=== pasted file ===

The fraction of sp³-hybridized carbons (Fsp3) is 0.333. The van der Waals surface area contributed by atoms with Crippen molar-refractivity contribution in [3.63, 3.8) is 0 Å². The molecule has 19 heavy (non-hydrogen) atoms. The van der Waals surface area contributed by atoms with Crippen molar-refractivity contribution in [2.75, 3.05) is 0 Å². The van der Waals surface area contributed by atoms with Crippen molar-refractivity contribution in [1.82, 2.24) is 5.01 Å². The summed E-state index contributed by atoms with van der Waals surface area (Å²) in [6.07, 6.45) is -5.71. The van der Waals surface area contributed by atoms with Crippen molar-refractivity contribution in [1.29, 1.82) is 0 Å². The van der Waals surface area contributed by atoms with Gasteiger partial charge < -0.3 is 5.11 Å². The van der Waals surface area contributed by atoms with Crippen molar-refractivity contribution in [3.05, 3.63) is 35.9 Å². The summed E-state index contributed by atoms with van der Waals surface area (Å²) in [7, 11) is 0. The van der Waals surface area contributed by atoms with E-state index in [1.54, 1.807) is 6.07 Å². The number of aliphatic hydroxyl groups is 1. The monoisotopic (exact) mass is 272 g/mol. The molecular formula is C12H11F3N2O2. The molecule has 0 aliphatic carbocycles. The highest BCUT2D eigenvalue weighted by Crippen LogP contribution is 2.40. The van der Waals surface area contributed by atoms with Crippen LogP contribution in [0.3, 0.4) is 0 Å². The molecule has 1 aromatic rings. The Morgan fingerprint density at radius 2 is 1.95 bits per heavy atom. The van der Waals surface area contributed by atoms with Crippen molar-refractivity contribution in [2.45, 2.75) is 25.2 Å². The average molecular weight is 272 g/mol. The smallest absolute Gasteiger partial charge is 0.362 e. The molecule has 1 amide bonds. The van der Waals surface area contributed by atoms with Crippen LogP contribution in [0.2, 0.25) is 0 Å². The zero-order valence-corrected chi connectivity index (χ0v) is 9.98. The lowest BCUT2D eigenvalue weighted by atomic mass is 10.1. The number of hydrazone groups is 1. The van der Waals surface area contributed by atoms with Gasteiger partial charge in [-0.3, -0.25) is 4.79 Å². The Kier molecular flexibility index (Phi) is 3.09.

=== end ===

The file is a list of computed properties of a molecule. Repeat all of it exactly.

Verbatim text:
The fraction of sp³-hybridized carbons (Fsp3) is 0.333. The van der Waals surface area contributed by atoms with Crippen molar-refractivity contribution in [3.63, 3.8) is 0 Å². The molecule has 19 heavy (non-hydrogen) atoms. The van der Waals surface area contributed by atoms with Crippen molar-refractivity contribution in [2.75, 3.05) is 0 Å². The van der Waals surface area contributed by atoms with Crippen molar-refractivity contribution in [1.82, 2.24) is 5.01 Å². The summed E-state index contributed by atoms with van der Waals surface area (Å²) in [6.07, 6.45) is -5.71. The van der Waals surface area contributed by atoms with Crippen molar-refractivity contribution in [1.29, 1.82) is 0 Å². The van der Waals surface area contributed by atoms with Gasteiger partial charge < -0.3 is 5.11 Å². The van der Waals surface area contributed by atoms with Crippen molar-refractivity contribution in [3.05, 3.63) is 35.9 Å². The summed E-state index contributed by atoms with van der Waals surface area (Å²) in [7, 11) is 0. The van der Waals surface area contributed by atoms with E-state index in [1.54, 1.807) is 6.07 Å². The number of aliphatic hydroxyl groups is 1. The monoisotopic (exact) mass is 272 g/mol. The molecular formula is C12H11F3N2O2. The molecule has 0 aliphatic carbocycles. The highest BCUT2D eigenvalue weighted by Crippen LogP contribution is 2.40. The van der Waals surface area contributed by atoms with Crippen LogP contribution in [0.3, 0.4) is 0 Å². The molecule has 1 aromatic rings. The Morgan fingerprint density at radius 2 is 1.95 bits per heavy atom. The van der Waals surface area contributed by atoms with Crippen molar-refractivity contribution in [2.45, 2.75) is 25.2 Å². The average molecular weight is 272 g/mol. The smallest absolute Gasteiger partial charge is 0.362 e. The molecule has 1 amide bonds. The van der Waals surface area contributed by atoms with Crippen LogP contribution in [0.2, 0.25) is 0 Å². The zero-order valence-corrected chi connectivity index (χ0v) is 9.98. The lowest BCUT2D eigenvalue weighted by atomic mass is 10.1. The number of hydrazone groups is 1. The van der Waals surface area contributed by atoms with Gasteiger partial charge in [-0.3, -0.25) is 4.79 Å². The Kier molecular flexibility index (Phi) is 3.09.